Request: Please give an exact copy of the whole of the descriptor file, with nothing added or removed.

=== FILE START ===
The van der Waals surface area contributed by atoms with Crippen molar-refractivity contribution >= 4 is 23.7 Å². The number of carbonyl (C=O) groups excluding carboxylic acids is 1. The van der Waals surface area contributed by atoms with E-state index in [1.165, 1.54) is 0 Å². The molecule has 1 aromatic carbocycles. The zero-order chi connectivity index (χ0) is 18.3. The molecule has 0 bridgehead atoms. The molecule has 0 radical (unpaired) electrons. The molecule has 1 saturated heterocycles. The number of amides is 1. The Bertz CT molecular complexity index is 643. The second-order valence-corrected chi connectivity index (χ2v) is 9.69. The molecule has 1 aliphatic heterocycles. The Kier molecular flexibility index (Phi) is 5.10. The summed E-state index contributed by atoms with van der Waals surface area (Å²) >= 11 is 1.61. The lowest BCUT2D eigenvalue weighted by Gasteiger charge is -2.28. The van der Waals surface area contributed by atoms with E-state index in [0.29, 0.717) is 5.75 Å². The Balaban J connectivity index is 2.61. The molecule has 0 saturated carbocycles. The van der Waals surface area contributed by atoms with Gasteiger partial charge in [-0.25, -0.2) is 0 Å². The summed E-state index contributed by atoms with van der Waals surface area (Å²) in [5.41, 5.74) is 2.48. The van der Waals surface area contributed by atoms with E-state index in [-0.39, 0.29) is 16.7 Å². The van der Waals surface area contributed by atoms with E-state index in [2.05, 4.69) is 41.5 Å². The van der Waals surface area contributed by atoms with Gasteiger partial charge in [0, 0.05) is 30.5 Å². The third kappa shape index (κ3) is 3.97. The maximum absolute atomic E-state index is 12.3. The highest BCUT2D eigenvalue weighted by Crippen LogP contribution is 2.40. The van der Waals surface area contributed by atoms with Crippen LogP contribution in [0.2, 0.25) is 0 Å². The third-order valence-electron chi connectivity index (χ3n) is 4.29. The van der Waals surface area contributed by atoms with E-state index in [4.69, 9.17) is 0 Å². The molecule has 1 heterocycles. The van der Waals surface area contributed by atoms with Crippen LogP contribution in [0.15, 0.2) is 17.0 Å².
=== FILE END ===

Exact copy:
The van der Waals surface area contributed by atoms with Crippen molar-refractivity contribution >= 4 is 23.7 Å². The number of carbonyl (C=O) groups excluding carboxylic acids is 1. The van der Waals surface area contributed by atoms with E-state index in [1.165, 1.54) is 0 Å². The molecule has 1 aromatic carbocycles. The zero-order chi connectivity index (χ0) is 18.3. The molecule has 0 bridgehead atoms. The molecule has 0 radical (unpaired) electrons. The molecule has 1 saturated heterocycles. The number of amides is 1. The Bertz CT molecular complexity index is 643. The second-order valence-corrected chi connectivity index (χ2v) is 9.69. The molecule has 1 aliphatic heterocycles. The Kier molecular flexibility index (Phi) is 5.10. The summed E-state index contributed by atoms with van der Waals surface area (Å²) >= 11 is 1.61. The lowest BCUT2D eigenvalue weighted by Gasteiger charge is -2.28. The van der Waals surface area contributed by atoms with E-state index in [0.29, 0.717) is 5.75 Å². The Balaban J connectivity index is 2.61. The molecule has 0 saturated carbocycles. The van der Waals surface area contributed by atoms with Gasteiger partial charge in [-0.25, -0.2) is 0 Å². The summed E-state index contributed by atoms with van der Waals surface area (Å²) in [5.41, 5.74) is 2.48. The van der Waals surface area contributed by atoms with E-state index in [-0.39, 0.29) is 16.7 Å². The van der Waals surface area contributed by atoms with E-state index in [2.05, 4.69) is 41.5 Å². The van der Waals surface area contributed by atoms with Gasteiger partial charge in [0, 0.05) is 30.5 Å². The third kappa shape index (κ3) is 3.97. The maximum absolute atomic E-state index is 12.3. The highest BCUT2D eigenvalue weighted by Crippen LogP contribution is 2.40. The van der Waals surface area contributed by atoms with Crippen LogP contribution in [0.2, 0.25) is 0 Å². The third-order valence-electron chi connectivity index (χ3n) is 4.29. The van der Waals surface area contributed by atoms with E-state index in [4.69, 9.17) is 0 Å². The molecule has 1 heterocycles. The van der Waals surface area contributed by atoms with Crippen LogP contribution in [0.15, 0.2) is 17.0 Å².